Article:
I think it was love (of my husband, of the children we did not yet have, and also of myself, simply because the job made me sick and unhealthy) and a genuine desire to create a stable, healthy home life.  It had become clear to me that my long-term career trajectory was at sharp odds with my vision of home life.  Working 60 hours a week didn't feel like enough. I brought work home constantly.  I took files on our 5th anniversary getaway.  I knew it wasn't sustainable. 

And I deeply desired something I did not know well, because my childhood sometimes felt chaotic and disorderly to my quiet, orderly nature: I desired a steady, routine, peaceful life.  I had absolutely no idea how to bring that to fruition, I didn't understand how to manage my home, I had no experience, no background of it at all, no mentor. But this force within me knew I had to make the change. 

(Does it go without saying that I'm not insisting that a career and a happy home life are mutually exclusive? Of course they are not.  But the reality of the constraints of time and energy cannot be denied, and anyone who is realistic understands that life involves trade-offs.)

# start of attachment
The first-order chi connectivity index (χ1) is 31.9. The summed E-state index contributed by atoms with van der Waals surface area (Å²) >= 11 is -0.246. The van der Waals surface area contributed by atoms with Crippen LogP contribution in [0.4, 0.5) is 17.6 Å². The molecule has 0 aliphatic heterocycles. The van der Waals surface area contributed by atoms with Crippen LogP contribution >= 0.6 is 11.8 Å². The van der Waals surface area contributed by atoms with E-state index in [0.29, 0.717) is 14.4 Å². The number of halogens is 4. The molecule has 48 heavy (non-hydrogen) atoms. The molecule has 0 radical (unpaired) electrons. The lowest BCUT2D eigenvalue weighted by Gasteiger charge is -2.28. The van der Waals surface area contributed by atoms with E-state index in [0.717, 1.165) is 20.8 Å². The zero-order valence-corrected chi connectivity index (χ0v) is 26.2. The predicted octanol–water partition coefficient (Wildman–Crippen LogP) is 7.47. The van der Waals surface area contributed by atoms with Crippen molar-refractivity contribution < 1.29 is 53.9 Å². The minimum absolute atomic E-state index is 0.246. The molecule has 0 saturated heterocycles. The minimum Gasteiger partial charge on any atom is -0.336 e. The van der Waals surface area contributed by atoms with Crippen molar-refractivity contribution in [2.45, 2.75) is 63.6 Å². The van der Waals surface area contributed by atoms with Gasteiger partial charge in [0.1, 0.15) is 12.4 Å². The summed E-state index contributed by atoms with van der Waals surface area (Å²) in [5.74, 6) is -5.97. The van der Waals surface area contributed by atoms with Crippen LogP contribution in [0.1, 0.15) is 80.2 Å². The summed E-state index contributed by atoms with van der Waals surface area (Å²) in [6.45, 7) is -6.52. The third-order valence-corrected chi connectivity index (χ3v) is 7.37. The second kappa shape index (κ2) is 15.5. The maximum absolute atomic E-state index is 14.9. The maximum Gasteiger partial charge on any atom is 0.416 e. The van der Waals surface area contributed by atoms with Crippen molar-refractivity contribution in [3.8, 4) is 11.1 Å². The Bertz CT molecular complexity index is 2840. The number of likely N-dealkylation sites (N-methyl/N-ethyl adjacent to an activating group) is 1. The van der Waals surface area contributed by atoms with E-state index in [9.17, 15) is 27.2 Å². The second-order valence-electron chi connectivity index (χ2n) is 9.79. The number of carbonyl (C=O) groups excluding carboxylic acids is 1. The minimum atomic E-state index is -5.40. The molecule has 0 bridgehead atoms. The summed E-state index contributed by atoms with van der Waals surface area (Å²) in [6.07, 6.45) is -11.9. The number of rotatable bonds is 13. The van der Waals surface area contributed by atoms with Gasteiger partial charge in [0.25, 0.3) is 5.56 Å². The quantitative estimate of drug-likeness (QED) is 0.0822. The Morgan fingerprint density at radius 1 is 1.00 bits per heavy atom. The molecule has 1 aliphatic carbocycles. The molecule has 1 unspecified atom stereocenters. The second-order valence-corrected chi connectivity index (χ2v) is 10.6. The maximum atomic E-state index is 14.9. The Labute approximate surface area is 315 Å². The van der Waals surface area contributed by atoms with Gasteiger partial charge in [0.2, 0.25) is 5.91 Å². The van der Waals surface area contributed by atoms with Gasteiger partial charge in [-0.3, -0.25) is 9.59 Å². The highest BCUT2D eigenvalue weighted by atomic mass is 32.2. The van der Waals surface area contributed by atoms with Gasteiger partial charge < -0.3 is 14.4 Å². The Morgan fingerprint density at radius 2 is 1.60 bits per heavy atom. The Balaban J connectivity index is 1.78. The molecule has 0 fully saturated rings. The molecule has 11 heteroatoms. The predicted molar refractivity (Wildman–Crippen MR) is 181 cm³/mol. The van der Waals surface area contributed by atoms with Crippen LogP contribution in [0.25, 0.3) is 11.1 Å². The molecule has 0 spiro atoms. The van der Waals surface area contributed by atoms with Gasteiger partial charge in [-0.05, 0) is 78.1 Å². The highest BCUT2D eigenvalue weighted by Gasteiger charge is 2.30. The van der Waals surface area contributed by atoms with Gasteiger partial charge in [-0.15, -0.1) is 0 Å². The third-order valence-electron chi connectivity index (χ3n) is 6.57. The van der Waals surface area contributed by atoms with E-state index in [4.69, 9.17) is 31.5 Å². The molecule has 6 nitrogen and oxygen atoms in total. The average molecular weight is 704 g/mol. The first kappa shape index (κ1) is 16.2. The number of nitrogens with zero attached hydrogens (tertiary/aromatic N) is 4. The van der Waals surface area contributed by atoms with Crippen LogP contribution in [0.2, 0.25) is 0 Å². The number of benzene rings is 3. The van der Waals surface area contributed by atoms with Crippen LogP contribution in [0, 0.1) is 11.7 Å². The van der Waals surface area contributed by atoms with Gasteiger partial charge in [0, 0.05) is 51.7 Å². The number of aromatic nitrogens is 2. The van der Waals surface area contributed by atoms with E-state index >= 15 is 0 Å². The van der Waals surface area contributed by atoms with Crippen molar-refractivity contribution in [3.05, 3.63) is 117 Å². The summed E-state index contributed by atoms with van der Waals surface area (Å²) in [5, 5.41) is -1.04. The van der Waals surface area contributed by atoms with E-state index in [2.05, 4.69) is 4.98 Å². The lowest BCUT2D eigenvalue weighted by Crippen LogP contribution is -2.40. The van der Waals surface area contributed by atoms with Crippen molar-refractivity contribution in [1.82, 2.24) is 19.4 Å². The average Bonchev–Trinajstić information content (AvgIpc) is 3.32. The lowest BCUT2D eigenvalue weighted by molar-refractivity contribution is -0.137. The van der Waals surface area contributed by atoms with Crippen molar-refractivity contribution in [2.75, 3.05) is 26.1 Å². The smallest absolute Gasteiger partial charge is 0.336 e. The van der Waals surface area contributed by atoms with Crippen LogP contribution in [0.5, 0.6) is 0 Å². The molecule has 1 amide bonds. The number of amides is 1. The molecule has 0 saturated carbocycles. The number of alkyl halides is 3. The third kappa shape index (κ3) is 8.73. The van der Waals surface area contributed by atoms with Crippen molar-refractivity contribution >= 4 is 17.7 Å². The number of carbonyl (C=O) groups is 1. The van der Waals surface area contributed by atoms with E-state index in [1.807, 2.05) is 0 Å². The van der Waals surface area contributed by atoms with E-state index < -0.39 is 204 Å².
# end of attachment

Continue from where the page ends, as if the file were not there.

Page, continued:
So at the orthodontist's office that day, as we sat and waited to be called back, I thought about all of these things. I sat there and looked at the children who were only figments of my imagination 15 years ago. I thought about our house, which is homey and happy.  I thought about the childhood my children are having--a childhood that sometimes astonishes me in its sweetness, innocence, and simplicity. And I was grateful to be able to write "homemaker" in that little blank space. It means so much more than I thought it did when I was a college student contemplating her future! 

Saturday, October 26, 2019

Healing Homeschool Burnout

Over the past couple of months I haven't written much here, but when I have written, I've mentioned how strangely difficult things have been for me.  One of the issues I faced was that for the first time in my life, I felt burned-out from homeschooling. It was only the beginning of the schoolyear and I did not want to homeschool!! The very idea of it exhausted me and the thought of all of the activities I had to manage panicked me. 

I had to dive deeply into the root of it and think about what is going on, and what the solution is.  

As October comes to a close, I'm grateful to say that I think the storm has passed.